Thursday, November 1, 2012
Bavo Defurne's new Belgian film NORTH SEA TEXAS may put you in mind of another popular Belgian film from 1997, Alain Berliner's Ma vie en rose. The reference, I suspect, is quite intentional. In Berliner's movie, a very young boy explores his feminine side as he increasingly insists on dressing like, acting like, perhaps even becoming a girl. M. Defurn, who is shown below, begins his movie, too, with the hallmarks of this fixation but allows them to mix with some other fixations -- you might call this a kind of childlike OCD behavior, where numbers and letters become important guides in getting through life. His main character, whom we see first as a cherubic five-year-old platinum-blond boy named Pim, soon jumps ahead a full ten years to become a still-cherubic but now dirty-blond adolescent learning how to work those fixations into some kind of manageable life.
Jelle Florizoone (below, left, and on poster, top right), who plays him. He's a quiet kid who would rather draw pictures than play games, and who has, as we see from scene one, an attraction to dark-haired males. One of those is his best-friend and boy-next-door, Gino (played by Mathias Vergels, below, right and on poster, top left). We don't learn the full extent of this attraction nor its cause until nearly the end of the film, and this information is handled as subtly as much else of the exposition in this quiet, slow-to-build movie.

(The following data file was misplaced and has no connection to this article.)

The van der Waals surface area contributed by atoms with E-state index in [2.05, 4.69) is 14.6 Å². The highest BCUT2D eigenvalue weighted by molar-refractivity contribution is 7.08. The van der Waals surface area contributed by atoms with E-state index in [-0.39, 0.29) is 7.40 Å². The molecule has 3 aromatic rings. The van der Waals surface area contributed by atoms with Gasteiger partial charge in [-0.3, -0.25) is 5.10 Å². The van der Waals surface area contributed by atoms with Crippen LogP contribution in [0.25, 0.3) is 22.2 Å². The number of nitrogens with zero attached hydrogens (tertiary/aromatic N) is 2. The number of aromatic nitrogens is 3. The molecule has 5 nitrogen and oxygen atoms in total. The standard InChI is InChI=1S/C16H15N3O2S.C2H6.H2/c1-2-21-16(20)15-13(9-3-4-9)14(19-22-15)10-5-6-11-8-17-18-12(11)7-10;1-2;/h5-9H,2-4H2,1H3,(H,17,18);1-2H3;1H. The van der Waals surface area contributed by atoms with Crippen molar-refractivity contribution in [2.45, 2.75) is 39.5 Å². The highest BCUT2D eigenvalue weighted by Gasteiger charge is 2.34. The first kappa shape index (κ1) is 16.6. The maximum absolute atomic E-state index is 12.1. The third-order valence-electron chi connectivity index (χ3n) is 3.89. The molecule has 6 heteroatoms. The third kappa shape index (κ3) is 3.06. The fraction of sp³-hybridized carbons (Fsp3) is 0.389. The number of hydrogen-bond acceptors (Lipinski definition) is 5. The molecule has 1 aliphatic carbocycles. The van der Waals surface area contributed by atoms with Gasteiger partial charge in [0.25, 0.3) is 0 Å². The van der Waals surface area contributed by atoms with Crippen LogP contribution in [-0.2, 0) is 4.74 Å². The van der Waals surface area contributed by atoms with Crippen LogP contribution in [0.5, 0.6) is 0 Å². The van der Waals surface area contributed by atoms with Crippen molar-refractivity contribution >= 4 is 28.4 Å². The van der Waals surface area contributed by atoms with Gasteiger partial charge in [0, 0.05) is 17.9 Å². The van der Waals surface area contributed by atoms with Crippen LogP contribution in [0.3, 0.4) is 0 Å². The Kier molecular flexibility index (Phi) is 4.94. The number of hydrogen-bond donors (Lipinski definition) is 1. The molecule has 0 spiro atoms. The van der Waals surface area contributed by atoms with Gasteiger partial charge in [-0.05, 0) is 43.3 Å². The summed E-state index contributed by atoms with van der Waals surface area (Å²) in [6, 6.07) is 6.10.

North Sea Texas, from Strand Releasing, opens this Friday, November 2, in New York City at the Clearview Chelsea Cinema (if Chelsea has its electricity back, post-Sandy) and in the Los Angeles area at the Laemmle Playhouse 7. And elsewhere, eventually, we hope.